U.S. Citizenship and Immigration Services granted U.S. citizenship to at least 858 individuals who had been ordered deported or removed under another identity, a report released Monday found.
The individuals had been previously deported and had again entered the U.S. illegally, giving authorities a different name when they were obtained. According to the Department of Homeland Security’s Office of Inspector General, these individuals were not flagged by the digital fingerprint repositories at DHS and the Federal Bureau of Investigation because paper-based fingerprint cards used before 2008 were not reliably digitized and uploaded into the repository.
About 148,000 fingerprint records of illegal aliens from special interest countries who had final deportation orders or who are criminals or fugitives have not been digitized and uploaded to a repository, according to the report.
The FBI repository is missing these records because fingerprint records collected from immigration enforcement encounters were not consistently sent to the bureau.
The inspector general report describes the fingerprint records as “incomplete.”
“Incomplete digital fingerprint records hinder adjudicators’ full review of naturalization applications and may lead to USCIS granting the rights and privileges of U.S. citizenship to those who may be ineligible or may be trying to obtain citizenship fraudulently,” the DHS inspector general’s office said in a statement.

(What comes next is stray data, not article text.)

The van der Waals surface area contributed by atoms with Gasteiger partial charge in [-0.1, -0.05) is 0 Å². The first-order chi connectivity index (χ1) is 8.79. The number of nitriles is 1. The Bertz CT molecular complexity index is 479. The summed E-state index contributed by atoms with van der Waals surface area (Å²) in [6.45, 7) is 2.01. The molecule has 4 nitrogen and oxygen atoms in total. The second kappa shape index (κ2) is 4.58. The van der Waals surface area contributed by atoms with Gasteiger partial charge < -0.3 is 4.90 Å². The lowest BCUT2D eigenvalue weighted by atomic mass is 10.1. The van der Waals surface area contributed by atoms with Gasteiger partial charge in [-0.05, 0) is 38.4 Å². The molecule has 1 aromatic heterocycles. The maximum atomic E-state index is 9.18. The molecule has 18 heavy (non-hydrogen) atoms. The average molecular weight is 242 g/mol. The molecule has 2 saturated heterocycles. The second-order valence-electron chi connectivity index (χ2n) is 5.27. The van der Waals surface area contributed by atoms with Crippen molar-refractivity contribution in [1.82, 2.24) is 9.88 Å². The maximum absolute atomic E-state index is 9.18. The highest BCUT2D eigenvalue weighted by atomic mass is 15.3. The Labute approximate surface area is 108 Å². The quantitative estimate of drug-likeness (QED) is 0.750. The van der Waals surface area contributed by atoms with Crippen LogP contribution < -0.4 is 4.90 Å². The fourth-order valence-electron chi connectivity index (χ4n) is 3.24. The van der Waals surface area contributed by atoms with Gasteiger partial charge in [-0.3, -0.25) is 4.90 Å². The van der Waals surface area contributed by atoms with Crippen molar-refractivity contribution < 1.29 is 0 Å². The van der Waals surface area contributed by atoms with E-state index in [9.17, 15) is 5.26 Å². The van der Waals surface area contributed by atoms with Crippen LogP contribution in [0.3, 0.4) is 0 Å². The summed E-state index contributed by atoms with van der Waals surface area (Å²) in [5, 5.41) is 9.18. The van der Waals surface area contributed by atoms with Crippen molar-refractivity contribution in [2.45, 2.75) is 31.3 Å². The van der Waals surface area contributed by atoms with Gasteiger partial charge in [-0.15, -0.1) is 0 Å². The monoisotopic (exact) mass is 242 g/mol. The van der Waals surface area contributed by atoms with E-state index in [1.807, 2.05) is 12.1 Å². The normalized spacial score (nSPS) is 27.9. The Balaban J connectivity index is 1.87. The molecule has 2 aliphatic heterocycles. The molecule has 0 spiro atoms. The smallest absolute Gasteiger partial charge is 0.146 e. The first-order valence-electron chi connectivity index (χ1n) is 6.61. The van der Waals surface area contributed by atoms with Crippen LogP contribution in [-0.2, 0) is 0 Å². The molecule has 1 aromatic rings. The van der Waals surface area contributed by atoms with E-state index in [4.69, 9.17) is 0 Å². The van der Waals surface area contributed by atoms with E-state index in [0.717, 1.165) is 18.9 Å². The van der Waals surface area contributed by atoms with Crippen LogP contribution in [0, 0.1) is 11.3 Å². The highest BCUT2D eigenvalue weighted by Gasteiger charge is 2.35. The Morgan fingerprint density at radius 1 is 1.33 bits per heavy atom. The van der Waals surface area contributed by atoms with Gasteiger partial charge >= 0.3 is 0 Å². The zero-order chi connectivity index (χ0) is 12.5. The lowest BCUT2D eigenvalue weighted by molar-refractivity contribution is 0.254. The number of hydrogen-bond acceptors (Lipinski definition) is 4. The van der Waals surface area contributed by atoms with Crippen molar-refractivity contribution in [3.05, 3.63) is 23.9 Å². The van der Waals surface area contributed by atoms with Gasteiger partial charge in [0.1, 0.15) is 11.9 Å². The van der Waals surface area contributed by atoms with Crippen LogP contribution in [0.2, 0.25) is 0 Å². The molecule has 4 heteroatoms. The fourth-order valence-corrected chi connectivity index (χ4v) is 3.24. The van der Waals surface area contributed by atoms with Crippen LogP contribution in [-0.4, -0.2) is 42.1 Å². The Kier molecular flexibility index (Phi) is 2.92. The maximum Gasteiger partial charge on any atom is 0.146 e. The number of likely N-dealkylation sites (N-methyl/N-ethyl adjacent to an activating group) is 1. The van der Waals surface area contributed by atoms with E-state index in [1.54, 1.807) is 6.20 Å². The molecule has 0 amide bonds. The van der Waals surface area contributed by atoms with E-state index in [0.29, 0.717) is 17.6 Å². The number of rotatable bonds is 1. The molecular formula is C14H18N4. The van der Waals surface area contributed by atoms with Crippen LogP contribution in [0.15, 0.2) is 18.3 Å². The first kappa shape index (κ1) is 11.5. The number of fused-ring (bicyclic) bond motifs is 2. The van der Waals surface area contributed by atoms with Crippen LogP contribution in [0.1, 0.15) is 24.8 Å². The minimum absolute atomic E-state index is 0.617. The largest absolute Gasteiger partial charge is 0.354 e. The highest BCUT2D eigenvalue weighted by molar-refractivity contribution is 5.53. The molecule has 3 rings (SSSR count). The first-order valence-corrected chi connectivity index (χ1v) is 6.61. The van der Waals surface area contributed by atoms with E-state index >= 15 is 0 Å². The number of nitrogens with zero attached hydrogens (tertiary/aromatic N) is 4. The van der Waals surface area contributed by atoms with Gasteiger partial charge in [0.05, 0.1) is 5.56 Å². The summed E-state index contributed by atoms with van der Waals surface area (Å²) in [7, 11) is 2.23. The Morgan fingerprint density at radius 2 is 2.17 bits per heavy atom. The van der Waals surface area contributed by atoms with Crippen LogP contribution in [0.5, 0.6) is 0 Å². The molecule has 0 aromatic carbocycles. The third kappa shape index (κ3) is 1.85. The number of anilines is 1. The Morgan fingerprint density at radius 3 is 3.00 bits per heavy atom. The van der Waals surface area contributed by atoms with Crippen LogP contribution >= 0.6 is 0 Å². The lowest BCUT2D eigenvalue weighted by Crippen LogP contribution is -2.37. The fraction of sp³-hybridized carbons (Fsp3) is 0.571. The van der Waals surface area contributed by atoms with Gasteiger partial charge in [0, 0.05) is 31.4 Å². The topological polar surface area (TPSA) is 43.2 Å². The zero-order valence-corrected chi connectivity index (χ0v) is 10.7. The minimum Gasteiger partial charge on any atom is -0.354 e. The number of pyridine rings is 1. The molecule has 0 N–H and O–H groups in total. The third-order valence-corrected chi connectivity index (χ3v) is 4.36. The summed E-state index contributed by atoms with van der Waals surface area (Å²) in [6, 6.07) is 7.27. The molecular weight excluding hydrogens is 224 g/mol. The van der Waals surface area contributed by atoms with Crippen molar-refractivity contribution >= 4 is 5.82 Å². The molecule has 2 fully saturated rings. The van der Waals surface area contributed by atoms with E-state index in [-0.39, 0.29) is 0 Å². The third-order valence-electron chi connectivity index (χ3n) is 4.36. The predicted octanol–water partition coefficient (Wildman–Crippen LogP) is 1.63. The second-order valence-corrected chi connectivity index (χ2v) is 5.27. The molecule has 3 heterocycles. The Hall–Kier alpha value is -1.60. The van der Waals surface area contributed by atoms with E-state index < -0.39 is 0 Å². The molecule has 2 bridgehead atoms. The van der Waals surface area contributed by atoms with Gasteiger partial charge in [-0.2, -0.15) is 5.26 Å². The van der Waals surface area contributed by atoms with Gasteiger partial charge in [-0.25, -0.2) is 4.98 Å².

The inspector general found out that at least three individuals who became naturalized citizens after deportation under another name had received credentials “to conduct security-sensitive work at commercial airports or maritime facilities and vessels. Since being identified, all have had their credentials revoked.”
DHS has also investigated “very few” of these persons to find out if they should be denaturalized or criminally prosecuted, the report noted.
“This situation created opportunities for individuals to gain the rights and privileges of U.S. citizenship through fraud,” said Inspector General John Roth. “To prevent fraud and ensure thorough review of naturalization applications, USCIS needs access to these fingerprint records.”
“DHS agreed with our recommendations,” Roth said. “ICE has plans to digitize and upload all available fingerprint records, and the Department has told us it plans to review the eligibility of each naturalized citizen whose fingerprint records reveal a deportation order under a different identity. We will continue to monitor DHS’ progress.”